The gilets jaunes are still at it but the movement seems to have petered out with just a few thousand demonstrating by now.... If that proves to be the case, then a combination of police violence, feet dragging and diversion (a "big debate" initiave lasting several weeks and involving thousands of people was orchestrated with the aim of diverting attention and making it look like the government was doing something) will have been the winning recipe... Sure to be imitated by other governments facing dissent in the streets..... And quite well played, really

Unless the president's party suffers a crushing defeat in the current european elections (unlikely based on current polls), these results will be used to defend the line that the party and the president still have high legitimacy while the gilets jaunes have none....
 
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tomar

Ad Honoris
Jan 2011
13,812
We'll see the 27th. In the meantime you could read this about the stress on the police. Shooting at people apparently causes stress
I think I got the gist, but @deaf tuner may be able to translate it better.
« Je ne l’excuse pas, mais je comprends le craquage » : les policiers face à leur propre violence
"I dont excuse it, but I understand their break down": police face their own violence.....

and a bit further down

"the government denies the existence of police brutality during "gilets jaunes" demonstrations and asks police to more agressively engage, and that could make the situation worse"

and a bit further down the story of a police woman who shot a rubber bullet at the head of a demonstrator (this is prohibited) ... and says she really does not understand why she did so
 

Maribat

Ad Honorem
Mar 2012
5,048
In 20 days in Paris and the nearabouts I saw only a couple of yellow jackets on the Place de la Republic. What a dissapointment! Are they real?
 

deaf tuner

Ad Honoris
Oct 2013
14,533
Europix
All interesting stuff , but not very relevant to the topic at hand.... lets get back on track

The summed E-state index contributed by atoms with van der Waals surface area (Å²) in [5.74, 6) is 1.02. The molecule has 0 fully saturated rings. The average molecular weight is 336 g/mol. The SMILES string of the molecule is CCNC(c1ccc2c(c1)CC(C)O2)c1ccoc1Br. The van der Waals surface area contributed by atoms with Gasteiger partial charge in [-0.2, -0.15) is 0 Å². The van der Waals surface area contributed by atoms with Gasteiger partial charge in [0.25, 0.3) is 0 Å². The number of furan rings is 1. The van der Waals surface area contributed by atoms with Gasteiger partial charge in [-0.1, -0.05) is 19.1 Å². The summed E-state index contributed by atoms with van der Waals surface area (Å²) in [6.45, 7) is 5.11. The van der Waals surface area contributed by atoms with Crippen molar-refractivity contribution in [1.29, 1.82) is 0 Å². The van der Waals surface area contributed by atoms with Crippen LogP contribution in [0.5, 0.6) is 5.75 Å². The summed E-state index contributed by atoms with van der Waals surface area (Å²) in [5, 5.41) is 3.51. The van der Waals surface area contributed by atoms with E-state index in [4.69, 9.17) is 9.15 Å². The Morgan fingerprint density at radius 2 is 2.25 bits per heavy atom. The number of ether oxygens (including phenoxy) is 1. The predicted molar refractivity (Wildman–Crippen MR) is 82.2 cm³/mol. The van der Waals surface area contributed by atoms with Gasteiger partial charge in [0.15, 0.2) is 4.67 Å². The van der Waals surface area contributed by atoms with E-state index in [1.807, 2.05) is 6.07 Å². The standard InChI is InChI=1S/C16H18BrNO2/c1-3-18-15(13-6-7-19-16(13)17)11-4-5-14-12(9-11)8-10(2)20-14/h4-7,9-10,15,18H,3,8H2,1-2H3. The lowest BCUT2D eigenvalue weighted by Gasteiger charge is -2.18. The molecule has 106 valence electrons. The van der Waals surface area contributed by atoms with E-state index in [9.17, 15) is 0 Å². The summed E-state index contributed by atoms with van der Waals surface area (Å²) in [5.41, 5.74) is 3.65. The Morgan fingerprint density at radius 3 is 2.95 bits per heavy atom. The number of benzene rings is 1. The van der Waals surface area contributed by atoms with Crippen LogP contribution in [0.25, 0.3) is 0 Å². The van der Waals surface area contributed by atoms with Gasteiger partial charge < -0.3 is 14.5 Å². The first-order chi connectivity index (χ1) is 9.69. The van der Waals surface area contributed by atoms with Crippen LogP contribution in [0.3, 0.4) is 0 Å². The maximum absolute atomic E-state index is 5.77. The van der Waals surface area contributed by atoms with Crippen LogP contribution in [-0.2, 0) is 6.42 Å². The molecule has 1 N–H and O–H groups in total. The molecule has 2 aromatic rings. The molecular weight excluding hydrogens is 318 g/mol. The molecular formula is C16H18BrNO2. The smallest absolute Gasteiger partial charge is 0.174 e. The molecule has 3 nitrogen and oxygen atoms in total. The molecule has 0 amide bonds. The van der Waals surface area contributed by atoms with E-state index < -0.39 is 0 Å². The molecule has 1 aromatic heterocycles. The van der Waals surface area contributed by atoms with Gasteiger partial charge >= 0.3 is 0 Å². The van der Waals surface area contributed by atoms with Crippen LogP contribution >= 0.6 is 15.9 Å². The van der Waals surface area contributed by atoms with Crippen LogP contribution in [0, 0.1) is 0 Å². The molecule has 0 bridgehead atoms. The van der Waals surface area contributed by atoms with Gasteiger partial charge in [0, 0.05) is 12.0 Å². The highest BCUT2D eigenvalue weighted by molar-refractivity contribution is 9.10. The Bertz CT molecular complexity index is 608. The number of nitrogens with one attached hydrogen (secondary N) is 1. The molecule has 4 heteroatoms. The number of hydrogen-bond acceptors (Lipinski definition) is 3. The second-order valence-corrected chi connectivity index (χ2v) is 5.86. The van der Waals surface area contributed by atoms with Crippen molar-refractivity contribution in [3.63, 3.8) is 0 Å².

The gilets jaunes are still at it but the movement seems to have petered out with just a few thousand demonstrating by now.... If that proves to be the case, then a combination of police violence, feet dragging and diversion (a "big debate" initiave lasting several weeks and involving thousands of people was orchestrated with the aim of diverting attention and making it look like the government was doing something) will have been the winning recipe... Sure to be imitated by other governments facing dissent in the streets..... And quite well played, really

Unless the president's party suffers a crushing defeat in the current european elections (unlikely based on current polls), these results will be used to defend the line that the party and the president still have high legitimacy while the gilets jaunes have none....
There is something to put upon the other side: the movement never cristalzed in something. It remained at a blured discontent level (and I'm not saying that discontent or protesting was unjustified by that).

That kind of protest ends up into nothing usually.

In this case, there was also the agravating circumstance of gratuit, useless violence (it's not so different from the hardcore hooligans that can destroy the fan club).